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Behaviorism mc cauley
Behaviorism mc cauley
Behaviorism mc cauley
Behaviorism mc cauley
Behaviorism mc cauley
Behaviorism mc cauley
Behaviorism mc cauley
Behaviorism mc cauley
Behaviorism mc cauley
Behaviorism mc cauley
Behaviorism mc cauley
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Behaviorism mc cauley

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  • 1. Behaviorism * By Margaret McCauley*Hyperlinked to Justin K Reeves blog Insights Into Educational Technology
  • 2. Table of Contents Behaviorism Summary Behaviorism Summary Continued B.F. Skinner Skinners Contributions Uses of Behaviorism in the Classroom Classroom Applications Continued Behaviorism in My Classroom My Classroom Continued
  • 3. Behaviorism Summarized Idea introduced in 1913 by John B Watson – Been called Father of Behaviorism Said behavior is result of environment Discredited study of mind as unscientific Rejected idea behavior results from pleasure/discomfort Trivia:Watson first to use lab rats John B. Watson
  • 4. Behaviorism Summary Continued Equates man to animal; both learn through rewards Central figures include Pavlov, Thorndike and Skinner Experimented with behavioral conditioning Used rewards to stimulate behavior in animals Pavlov taught dogs to salivate at sound of tuning fork Thorndike taught mice to navigate mazes
  • 5. B.F. Skinner Born 1904 in Pennsylvania Attended Hamilton College, later Harvard Experimented with rats in psychology department Also worked with pigeons during WWII Was mechanically inclined − Built several mechanical inventions (safer crib, cumulative recorder) Taught; had a wife and 2 children
  • 6. Skinners Contributions Discovered operant behavior – Idea that stimulus for behavior could occur after behavior – i.e. rat presses bar, causes food to appear so rat presses bar again Attempted to explain cognitive phenomena – Motivation in terms of deprivation and reinforcement Token economies; a token is worth food B. F. Skinner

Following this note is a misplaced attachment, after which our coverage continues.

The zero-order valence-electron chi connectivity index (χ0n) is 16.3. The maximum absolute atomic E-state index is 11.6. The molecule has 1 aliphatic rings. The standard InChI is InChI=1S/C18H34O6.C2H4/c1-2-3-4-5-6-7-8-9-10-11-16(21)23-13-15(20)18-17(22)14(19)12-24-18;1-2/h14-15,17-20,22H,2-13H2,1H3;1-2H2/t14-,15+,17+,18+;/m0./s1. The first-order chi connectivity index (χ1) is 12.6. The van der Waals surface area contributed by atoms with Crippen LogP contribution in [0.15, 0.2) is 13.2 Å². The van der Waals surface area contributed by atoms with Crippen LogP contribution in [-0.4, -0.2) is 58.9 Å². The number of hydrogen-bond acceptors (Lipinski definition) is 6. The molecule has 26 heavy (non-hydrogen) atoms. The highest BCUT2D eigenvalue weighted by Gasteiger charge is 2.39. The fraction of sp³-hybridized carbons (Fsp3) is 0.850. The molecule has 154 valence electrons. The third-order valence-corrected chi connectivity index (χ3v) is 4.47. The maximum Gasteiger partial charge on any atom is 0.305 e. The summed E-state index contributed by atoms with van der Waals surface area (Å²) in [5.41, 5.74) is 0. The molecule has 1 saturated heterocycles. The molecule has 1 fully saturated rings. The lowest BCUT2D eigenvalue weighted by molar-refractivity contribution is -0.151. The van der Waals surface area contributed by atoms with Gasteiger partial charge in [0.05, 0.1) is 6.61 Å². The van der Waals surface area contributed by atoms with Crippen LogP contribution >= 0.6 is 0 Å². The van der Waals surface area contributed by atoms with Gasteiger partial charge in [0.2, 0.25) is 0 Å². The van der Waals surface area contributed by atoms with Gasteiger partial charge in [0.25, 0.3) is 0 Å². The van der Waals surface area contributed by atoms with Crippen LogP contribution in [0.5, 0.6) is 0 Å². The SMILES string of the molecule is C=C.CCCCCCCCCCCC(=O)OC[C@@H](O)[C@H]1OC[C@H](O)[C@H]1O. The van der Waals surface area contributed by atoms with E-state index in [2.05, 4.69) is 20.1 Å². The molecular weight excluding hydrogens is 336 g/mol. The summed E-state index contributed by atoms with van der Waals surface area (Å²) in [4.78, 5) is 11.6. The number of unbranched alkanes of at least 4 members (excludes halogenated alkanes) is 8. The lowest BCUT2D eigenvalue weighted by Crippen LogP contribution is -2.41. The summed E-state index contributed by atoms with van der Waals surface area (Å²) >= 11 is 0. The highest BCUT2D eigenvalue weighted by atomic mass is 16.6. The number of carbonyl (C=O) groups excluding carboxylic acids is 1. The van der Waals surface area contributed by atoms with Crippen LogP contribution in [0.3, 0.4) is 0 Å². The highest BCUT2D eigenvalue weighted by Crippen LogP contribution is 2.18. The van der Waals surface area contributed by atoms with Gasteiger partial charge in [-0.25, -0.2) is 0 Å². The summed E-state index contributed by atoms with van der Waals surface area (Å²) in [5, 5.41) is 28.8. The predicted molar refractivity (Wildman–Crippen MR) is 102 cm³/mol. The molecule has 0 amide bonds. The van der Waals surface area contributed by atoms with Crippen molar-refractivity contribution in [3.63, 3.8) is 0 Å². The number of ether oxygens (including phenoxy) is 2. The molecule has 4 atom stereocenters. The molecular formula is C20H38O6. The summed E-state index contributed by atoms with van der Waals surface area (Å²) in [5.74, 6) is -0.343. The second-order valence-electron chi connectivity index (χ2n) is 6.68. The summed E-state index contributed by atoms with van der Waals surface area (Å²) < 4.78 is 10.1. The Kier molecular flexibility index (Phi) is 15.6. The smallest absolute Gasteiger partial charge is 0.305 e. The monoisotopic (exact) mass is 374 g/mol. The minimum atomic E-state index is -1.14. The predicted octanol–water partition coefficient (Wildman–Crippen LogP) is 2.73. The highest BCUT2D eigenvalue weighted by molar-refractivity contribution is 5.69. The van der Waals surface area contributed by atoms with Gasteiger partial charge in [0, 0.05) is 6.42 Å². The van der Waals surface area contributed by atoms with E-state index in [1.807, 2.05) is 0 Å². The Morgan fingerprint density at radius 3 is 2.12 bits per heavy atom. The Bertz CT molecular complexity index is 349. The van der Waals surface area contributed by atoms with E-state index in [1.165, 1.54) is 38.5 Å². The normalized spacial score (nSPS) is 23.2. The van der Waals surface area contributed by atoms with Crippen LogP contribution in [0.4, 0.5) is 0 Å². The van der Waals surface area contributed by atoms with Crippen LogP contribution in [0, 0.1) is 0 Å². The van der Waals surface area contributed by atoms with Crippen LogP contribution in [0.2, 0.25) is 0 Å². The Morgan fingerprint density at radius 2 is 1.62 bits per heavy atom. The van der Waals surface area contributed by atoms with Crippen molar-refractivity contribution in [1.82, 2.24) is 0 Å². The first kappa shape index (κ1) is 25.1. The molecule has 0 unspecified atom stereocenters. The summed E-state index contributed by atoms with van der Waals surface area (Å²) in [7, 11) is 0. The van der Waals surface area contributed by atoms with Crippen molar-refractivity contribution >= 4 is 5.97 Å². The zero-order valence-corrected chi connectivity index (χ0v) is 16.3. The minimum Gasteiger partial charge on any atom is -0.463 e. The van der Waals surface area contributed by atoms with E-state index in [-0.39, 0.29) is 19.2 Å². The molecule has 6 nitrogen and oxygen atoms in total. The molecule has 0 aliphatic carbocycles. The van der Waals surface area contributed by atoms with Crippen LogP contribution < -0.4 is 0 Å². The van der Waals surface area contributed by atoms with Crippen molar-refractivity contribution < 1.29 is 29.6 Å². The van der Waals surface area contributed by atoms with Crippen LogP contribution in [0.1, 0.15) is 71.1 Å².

• 7. Uses of Behaviorism in the Classroom Has implications in classroom management − i.e. could condition students to follow rules through rewards/punishments Programs which reward correct responses are great tools − Computer games with positive reinforcers Rewards for correct answers elicit more correct answers
  • 8. Classroom Applications Continued “A behavior unrewarded will be extinguished,” (Standridge, M). Student stops misbehaving if unrewarded Token economies; reward students with tokens redeemable for prizes Teaching students to link behaviors with consequences/rewards
  • 9. Behaviorism in My Classroom Every behavior will have clear consequences Use games/technology that provide feedback Verbal rewards for correct responses – Phrases like “Well done, good job” etc. Token economies as reward systems – Knowledge useful for money management later• Each task broken into small steps
  • 10. My Classroom Continued• Programs where actions cause specific reactions – Excel: input leads to specific output• Videos that show action/reaction – Chemical reactions, etc.• Misbehaving students will be unrewarded – Ignoring tantrums unless extremely disruptive• Make sure students know what behavior led to what consequence
  • 11. Citations• Reeves, Justin K. "Behaviorism Not As Dead As Previously Thought." Insights Into Educational Technology. Weber School District, 28 June 2010. Web. 2 Apr. 2012. <http://blog.wsd.net/jreeve/behaviorism-not-as-dead-as- previously-thought/>.• Graham, George. "Behaviorism." Stanford Encyclopedia of Philosophy. Web. 8 Apr 2012. <http://plato.stanford.edu/entries/behaviorism/>.• Vargas, Julie S. "A Brief Biography of B. F. Skinner." B. F. Skinner Foundation. Web. 8 Apr 2012. <http://www.bfskinner.org/BFSkinner/AboutSkinner.html>.• "Token Economy." Kids Making Change. Web. 8 Apr 2012. <http://www.kidsmakingchange.com/TokenEconomy/cms/Token _Economy.html>.

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